Feeder cattle market steady in NSW

Feeder cattle market steady in NSW

Sales
Blake O'Reilly, Ray White Guyra, and David Felsch, Ray White Dalby, at the Casino weaner and feeder sale last Thursday where prices were red-hot.

Blake O'Reilly, Ray White Guyra, and David Felsch, Ray White Dalby, at the Casino weaner and feeder sale last Thursday where prices were red-hot.

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Low grain prices are somewhat offsetting the increase in feeder cattle prices, though not entirely.

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YEARLING steer feeder prices in NSW have bucked the trend of the softening Eastern Young Cattle Indicator to remain stable at a lofty average of 455 cents a kilogram (liveweight).

That's nearly 90c/kg higher than at the same time last year and 16c/kg dearer than the close of national feeder cattle prices in 2020.

In contrast, the EYCI has slipped about 15c/kg, to 871c/kg (carcase weight), early this week.

The number of cattle on feed has trended upwards during the past 20 years, according to Meat and Livestock Australia's recently released cattle industry projections for 2021.

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Cattle within the feedlot sector reached record levels in 2019, at 1.24 million head, as more animals moved into the grainfed production system for finishing due to drought and lack of pasture, MLA's report said.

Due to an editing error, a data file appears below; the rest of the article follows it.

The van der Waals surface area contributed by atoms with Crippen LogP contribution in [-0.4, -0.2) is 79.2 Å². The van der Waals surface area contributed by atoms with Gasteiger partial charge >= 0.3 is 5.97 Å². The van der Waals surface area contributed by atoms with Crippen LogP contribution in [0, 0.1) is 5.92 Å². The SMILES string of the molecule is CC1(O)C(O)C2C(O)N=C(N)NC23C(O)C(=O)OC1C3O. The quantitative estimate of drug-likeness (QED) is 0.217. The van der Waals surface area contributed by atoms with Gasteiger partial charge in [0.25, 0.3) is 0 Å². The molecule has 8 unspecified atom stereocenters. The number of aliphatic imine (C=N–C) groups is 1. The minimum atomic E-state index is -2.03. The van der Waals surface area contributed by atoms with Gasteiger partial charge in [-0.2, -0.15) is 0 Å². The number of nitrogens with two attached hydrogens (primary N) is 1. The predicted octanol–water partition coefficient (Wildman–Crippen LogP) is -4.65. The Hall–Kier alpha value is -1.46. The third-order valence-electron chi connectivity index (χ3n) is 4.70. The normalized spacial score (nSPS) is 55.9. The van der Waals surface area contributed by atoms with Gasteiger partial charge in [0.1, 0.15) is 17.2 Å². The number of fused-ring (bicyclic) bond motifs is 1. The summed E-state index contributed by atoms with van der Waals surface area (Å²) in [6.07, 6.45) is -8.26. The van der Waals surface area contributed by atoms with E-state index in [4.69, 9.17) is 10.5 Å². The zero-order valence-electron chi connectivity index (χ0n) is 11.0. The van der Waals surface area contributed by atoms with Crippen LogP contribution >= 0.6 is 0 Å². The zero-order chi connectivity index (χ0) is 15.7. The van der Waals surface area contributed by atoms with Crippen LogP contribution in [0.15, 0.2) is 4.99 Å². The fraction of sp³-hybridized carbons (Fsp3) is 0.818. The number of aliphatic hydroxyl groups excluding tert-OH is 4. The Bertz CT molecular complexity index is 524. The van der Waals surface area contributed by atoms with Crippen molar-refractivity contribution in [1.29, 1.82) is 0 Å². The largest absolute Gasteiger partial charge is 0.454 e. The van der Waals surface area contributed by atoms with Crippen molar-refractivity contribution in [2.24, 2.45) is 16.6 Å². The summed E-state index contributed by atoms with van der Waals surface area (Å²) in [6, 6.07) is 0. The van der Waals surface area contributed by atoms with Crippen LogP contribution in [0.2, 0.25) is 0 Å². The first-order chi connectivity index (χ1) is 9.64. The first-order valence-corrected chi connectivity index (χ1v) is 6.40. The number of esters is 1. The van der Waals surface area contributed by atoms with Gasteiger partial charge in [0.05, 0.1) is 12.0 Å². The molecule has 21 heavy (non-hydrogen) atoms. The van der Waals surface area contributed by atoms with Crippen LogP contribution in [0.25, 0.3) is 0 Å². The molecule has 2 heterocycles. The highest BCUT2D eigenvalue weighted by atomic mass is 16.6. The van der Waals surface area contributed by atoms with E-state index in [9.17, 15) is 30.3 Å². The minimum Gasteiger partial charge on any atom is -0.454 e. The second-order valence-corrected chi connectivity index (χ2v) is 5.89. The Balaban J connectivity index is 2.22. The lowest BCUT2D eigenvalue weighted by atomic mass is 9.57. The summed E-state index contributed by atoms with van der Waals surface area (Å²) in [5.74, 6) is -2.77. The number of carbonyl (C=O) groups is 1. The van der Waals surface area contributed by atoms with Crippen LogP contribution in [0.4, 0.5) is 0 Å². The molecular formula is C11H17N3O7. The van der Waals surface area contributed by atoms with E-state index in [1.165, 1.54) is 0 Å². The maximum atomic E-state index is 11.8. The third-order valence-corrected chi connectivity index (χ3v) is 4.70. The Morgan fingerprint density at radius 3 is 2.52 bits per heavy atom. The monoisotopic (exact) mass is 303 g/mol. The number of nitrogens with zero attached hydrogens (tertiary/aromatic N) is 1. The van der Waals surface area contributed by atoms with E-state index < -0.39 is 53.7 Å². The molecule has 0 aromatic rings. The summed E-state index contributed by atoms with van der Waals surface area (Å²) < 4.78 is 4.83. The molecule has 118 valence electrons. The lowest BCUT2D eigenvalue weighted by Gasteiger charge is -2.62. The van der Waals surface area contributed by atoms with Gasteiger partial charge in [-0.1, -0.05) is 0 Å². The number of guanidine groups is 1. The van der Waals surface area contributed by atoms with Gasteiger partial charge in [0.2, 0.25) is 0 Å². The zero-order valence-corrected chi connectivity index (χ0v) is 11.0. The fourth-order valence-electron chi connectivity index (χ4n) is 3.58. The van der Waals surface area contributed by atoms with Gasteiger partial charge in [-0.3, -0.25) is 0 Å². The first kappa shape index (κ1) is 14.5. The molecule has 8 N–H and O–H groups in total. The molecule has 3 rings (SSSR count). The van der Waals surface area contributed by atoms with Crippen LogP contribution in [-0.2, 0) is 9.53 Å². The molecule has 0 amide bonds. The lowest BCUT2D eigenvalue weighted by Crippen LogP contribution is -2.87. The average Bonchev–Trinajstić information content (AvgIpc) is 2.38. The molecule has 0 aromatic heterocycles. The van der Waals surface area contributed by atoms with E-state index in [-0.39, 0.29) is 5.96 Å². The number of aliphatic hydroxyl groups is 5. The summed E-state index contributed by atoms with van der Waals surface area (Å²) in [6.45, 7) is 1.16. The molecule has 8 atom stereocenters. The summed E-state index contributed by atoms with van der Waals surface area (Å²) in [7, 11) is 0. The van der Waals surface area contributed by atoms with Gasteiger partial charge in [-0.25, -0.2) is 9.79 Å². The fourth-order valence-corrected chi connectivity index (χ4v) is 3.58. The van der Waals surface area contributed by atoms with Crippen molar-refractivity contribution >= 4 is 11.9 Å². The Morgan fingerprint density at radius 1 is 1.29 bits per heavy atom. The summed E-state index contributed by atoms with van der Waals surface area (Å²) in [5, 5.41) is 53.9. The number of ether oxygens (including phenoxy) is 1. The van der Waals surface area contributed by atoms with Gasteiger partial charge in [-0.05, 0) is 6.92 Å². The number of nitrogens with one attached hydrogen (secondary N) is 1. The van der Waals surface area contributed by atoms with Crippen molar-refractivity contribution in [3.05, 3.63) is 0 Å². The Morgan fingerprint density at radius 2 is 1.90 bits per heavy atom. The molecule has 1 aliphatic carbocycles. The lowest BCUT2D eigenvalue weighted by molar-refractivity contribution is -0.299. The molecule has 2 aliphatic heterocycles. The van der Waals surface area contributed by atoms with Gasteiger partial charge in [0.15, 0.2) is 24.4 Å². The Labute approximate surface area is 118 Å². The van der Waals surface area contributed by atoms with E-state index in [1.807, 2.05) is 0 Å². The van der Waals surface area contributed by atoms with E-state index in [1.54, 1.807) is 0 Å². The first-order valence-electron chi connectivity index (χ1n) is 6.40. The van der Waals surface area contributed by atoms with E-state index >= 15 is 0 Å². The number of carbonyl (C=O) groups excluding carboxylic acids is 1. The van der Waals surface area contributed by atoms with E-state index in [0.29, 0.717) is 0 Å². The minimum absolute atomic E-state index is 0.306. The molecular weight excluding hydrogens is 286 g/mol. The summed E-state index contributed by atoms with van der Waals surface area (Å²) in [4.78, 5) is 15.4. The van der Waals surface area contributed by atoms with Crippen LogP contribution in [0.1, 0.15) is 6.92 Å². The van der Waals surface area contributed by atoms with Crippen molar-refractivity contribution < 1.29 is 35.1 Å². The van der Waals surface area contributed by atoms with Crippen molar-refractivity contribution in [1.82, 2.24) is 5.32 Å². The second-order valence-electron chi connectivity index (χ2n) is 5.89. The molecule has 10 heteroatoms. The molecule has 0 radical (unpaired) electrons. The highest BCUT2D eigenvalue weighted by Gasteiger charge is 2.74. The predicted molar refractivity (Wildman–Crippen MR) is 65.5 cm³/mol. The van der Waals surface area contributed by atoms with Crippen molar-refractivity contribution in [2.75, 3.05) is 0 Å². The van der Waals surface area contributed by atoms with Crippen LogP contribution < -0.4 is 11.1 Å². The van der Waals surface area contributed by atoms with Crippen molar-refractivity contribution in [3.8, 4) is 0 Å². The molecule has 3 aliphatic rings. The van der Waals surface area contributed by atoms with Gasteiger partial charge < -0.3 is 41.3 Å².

Cattle on feed remained above one million head in 2020, but were down 10 per cent on the 2019 highs.

However, MLA has also suggested that's not the whole story: though the total number of cattle on feed was slightly down in 2020, the national feedlot capacity increased.

"In the September 2020 quarter, feedlot capacity reached 1.4 million head, demonstrating long-term confidence in the industry," MLA reported.

As a result, MLA's analysts forecast the number of cattle in feedlots is expected to continue an upwards trajectory and grain-fed cattle will account for a growing portion of the national herd and slaughter numbers.

Grain-fed cattle accounted for an estimated 37pc of all cattle slaughtered in Australia last year, while about 5pc of the herd was in a feedlot.

MLA said the high price for feeder cattle was putting pressure on lot feeder margins, even with the strong price for finished cattle.

"Low grain prices are somewhat offsetting the increase in feeder cattle prices, though not entirely," MLA's report said.

Underlying EYCI data when graphed continues to show prices for cattle bought by lot feeders trend below the actual EYCI and restocker cattle prices. This gap has become more pronounced in the past year.

Even so, all prices for buyer groupings have been on an upward trajectory, reflecting the strength of the cattle market overall.

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